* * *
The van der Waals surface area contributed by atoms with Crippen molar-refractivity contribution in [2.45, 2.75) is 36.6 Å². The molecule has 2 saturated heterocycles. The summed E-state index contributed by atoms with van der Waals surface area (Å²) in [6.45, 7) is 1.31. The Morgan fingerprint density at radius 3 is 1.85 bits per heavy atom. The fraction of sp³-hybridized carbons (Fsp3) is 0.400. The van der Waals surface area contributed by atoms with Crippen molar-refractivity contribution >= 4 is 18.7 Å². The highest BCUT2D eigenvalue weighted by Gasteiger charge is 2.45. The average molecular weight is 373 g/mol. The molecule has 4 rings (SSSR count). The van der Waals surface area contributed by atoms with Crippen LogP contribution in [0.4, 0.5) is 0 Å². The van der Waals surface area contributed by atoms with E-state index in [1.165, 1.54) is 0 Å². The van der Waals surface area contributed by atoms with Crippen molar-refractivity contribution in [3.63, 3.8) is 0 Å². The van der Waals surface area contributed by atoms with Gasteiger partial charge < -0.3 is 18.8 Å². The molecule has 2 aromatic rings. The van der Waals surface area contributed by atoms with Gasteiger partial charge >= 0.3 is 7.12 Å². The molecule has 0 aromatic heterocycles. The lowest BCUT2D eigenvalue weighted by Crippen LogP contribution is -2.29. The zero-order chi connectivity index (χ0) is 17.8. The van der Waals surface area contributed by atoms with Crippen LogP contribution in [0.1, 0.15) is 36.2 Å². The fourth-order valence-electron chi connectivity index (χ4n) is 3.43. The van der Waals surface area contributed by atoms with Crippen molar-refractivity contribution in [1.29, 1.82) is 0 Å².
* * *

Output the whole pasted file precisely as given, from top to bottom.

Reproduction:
The van der Waals surface area contributed by atoms with Crippen molar-refractivity contribution in [2.45, 2.75) is 36.6 Å². The molecule has 2 saturated heterocycles. The summed E-state index contributed by atoms with van der Waals surface area (Å²) in [6.45, 7) is 1.31. The Morgan fingerprint density at radius 3 is 1.85 bits per heavy atom. The fraction of sp³-hybridized carbons (Fsp3) is 0.400. The van der Waals surface area contributed by atoms with Crippen molar-refractivity contribution >= 4 is 18.7 Å². The highest BCUT2D eigenvalue weighted by Gasteiger charge is 2.45. The average molecular weight is 373 g/mol. The molecule has 4 rings (SSSR count). The van der Waals surface area contributed by atoms with Crippen LogP contribution in [0.4, 0.5) is 0 Å². The van der Waals surface area contributed by atoms with E-state index in [1.165, 1.54) is 0 Å². The van der Waals surface area contributed by atoms with Crippen molar-refractivity contribution in [3.63, 3.8) is 0 Å². The van der Waals surface area contributed by atoms with Gasteiger partial charge < -0.3 is 18.8 Å². The molecule has 2 aromatic rings. The van der Waals surface area contributed by atoms with Gasteiger partial charge >= 0.3 is 7.12 Å². The molecule has 0 aromatic heterocycles. The lowest BCUT2D eigenvalue weighted by Crippen LogP contribution is -2.29. The zero-order chi connectivity index (χ0) is 17.8. The van der Waals surface area contributed by atoms with Crippen LogP contribution in [0.1, 0.15) is 36.2 Å². The fourth-order valence-electron chi connectivity index (χ4n) is 3.43. The van der Waals surface area contributed by atoms with Crippen molar-refractivity contribution in [1.29, 1.82) is 0 Å².